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Go Blue!
Leigh Montville
July 29, 1996
Tom Dolan and Eric Namesnik moved their prickly rivalry from the Michigan pool to the Olympics, with telling effect
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July 29, 1996

Go Blue!

Tom Dolan and Eric Namesnik moved their prickly rivalry from the Michigan pool to the Olympics, with telling effect

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The car was stuck in the Atlanta traffic. A line of red brake lights was ahead, no opening in sight. The first gold medal won by a U.S. athlete at the XXVI Olympic Summer Games was stuffed nicely in Tom Dolan's gym bag, wrapped in his red-white-and-blue warmup jacket, but this was a first lesson that you can't eat gold medals, kid. He was hungry. Claudia was hungry.

"I have to get something to eat," he said to the driver for the 58th time. "Are we going to be able to eat when we get there?"

"Claudia has to get something to eat," he said, also for the 58th time. "She really has to get something to eat. She has to swim in the morning. Can she eat while I'm doing the interview?"

The destination on Sunday night was the NBC studio at the International Broadcast Center, where Dolan was supposed to do the obligatory chat with host Bob Costas. The time was edging closer and closer to 11 o'clock, and the demands had not stopped in the two hours since his hand touched the wall at the end of the men's 400 individual medley, .35 of a second in front of teammate Eric Namesnik's hand. This was the postrace spin of a champion. Apparently foodless. His girlfriend, Spanish swimmer Claudia Franco, was taking the ride with him.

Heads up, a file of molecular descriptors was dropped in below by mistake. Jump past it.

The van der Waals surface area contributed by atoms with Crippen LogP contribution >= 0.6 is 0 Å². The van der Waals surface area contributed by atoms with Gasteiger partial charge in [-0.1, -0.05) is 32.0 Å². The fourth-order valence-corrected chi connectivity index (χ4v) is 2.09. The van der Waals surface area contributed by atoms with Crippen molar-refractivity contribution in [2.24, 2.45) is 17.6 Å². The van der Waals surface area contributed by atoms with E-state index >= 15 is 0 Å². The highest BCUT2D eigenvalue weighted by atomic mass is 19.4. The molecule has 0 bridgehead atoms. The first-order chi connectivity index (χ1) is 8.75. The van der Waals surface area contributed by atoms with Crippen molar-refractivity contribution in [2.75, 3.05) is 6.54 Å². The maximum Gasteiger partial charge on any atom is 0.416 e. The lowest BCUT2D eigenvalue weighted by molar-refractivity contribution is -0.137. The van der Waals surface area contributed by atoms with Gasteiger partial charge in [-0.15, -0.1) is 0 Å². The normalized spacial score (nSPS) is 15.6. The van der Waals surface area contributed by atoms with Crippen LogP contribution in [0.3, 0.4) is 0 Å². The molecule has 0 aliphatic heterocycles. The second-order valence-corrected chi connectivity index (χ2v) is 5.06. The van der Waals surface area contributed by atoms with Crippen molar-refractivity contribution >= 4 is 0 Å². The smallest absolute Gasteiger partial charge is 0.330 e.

"Are you O.K.?" he said from the front seat of the car.

"I'm fine," Claudia, who was part of the Spanish 4 X 100-meter freestyle relay that failed to make the final the next day, said. "No problem."

A reporter also was in the backseat and had been asking questions. How many Dolans had been at the race? Maybe 30. Had he had a chance to see them? Only for a second. He had been able to vault the fence and shake their hands not long after the medal ceremony. When would he see them again? Probably not until Friday, after he swam in his five possible remaining events.

"At the end of the race, Eric swam back down the course and sort of hung on the rope," the reporter said, bringing the conversation back to the race again and bringing up Namesnik's name for the 58th time. "You swam out to him and shook his hand. Did you say anything to him?"

"I don't know, I don't know what I did," Dolan said and paused.

"You're really working this thing with Eric and me, aren't you?" he asked. "Is that the story here?"

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